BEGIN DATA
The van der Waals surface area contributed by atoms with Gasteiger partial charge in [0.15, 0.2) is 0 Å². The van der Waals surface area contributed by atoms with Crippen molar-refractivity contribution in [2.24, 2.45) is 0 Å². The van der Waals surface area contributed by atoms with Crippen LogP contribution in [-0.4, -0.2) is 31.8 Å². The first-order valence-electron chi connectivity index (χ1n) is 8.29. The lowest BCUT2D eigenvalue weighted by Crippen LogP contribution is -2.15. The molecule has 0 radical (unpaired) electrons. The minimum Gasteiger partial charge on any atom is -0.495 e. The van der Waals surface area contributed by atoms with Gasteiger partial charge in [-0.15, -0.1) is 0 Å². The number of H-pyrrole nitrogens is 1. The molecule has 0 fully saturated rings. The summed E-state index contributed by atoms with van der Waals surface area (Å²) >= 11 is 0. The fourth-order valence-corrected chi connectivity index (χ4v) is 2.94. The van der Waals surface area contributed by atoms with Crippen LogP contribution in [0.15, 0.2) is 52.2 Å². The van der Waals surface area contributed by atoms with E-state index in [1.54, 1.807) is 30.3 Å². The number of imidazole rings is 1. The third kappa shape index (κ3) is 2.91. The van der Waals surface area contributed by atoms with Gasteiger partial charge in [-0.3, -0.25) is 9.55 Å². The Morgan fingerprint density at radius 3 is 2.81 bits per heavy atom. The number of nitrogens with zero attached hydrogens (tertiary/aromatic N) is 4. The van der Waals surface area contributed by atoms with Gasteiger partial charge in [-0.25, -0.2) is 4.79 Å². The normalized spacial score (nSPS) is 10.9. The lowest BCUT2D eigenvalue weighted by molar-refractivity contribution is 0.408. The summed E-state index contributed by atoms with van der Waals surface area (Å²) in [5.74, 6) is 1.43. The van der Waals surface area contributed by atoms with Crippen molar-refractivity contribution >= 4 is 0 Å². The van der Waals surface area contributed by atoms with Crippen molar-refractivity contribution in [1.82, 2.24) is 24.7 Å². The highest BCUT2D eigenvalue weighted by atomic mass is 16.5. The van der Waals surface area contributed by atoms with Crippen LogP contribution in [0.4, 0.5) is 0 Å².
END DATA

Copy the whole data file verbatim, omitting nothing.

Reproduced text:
The van der Waals surface area contributed by atoms with Gasteiger partial charge in [0.15, 0.2) is 0 Å². The van der Waals surface area contributed by atoms with Crippen molar-refractivity contribution in [2.24, 2.45) is 0 Å². The van der Waals surface area contributed by atoms with Crippen LogP contribution in [-0.4, -0.2) is 31.8 Å². The first-order valence-electron chi connectivity index (χ1n) is 8.29. The lowest BCUT2D eigenvalue weighted by Crippen LogP contribution is -2.15. The molecule has 0 radical (unpaired) electrons. The minimum Gasteiger partial charge on any atom is -0.495 e. The van der Waals surface area contributed by atoms with Gasteiger partial charge in [-0.15, -0.1) is 0 Å². The number of H-pyrrole nitrogens is 1. The molecule has 0 fully saturated rings. The summed E-state index contributed by atoms with van der Waals surface area (Å²) >= 11 is 0. The fourth-order valence-corrected chi connectivity index (χ4v) is 2.94. The van der Waals surface area contributed by atoms with Crippen LogP contribution in [0.15, 0.2) is 52.2 Å². The van der Waals surface area contributed by atoms with E-state index in [1.54, 1.807) is 30.3 Å². The number of imidazole rings is 1. The third kappa shape index (κ3) is 2.91. The van der Waals surface area contributed by atoms with Gasteiger partial charge in [-0.3, -0.25) is 9.55 Å². The Morgan fingerprint density at radius 3 is 2.81 bits per heavy atom. The number of nitrogens with zero attached hydrogens (tertiary/aromatic N) is 4. The van der Waals surface area contributed by atoms with Gasteiger partial charge in [-0.25, -0.2) is 4.79 Å². The normalized spacial score (nSPS) is 10.9. The lowest BCUT2D eigenvalue weighted by molar-refractivity contribution is 0.408. The summed E-state index contributed by atoms with van der Waals surface area (Å²) in [5.74, 6) is 1.43. The van der Waals surface area contributed by atoms with Crippen molar-refractivity contribution >= 4 is 0 Å². The van der Waals surface area contributed by atoms with Crippen molar-refractivity contribution in [1.82, 2.24) is 24.7 Å². The highest BCUT2D eigenvalue weighted by atomic mass is 16.5. The van der Waals surface area contributed by atoms with Crippen LogP contribution in [0.4, 0.5) is 0 Å².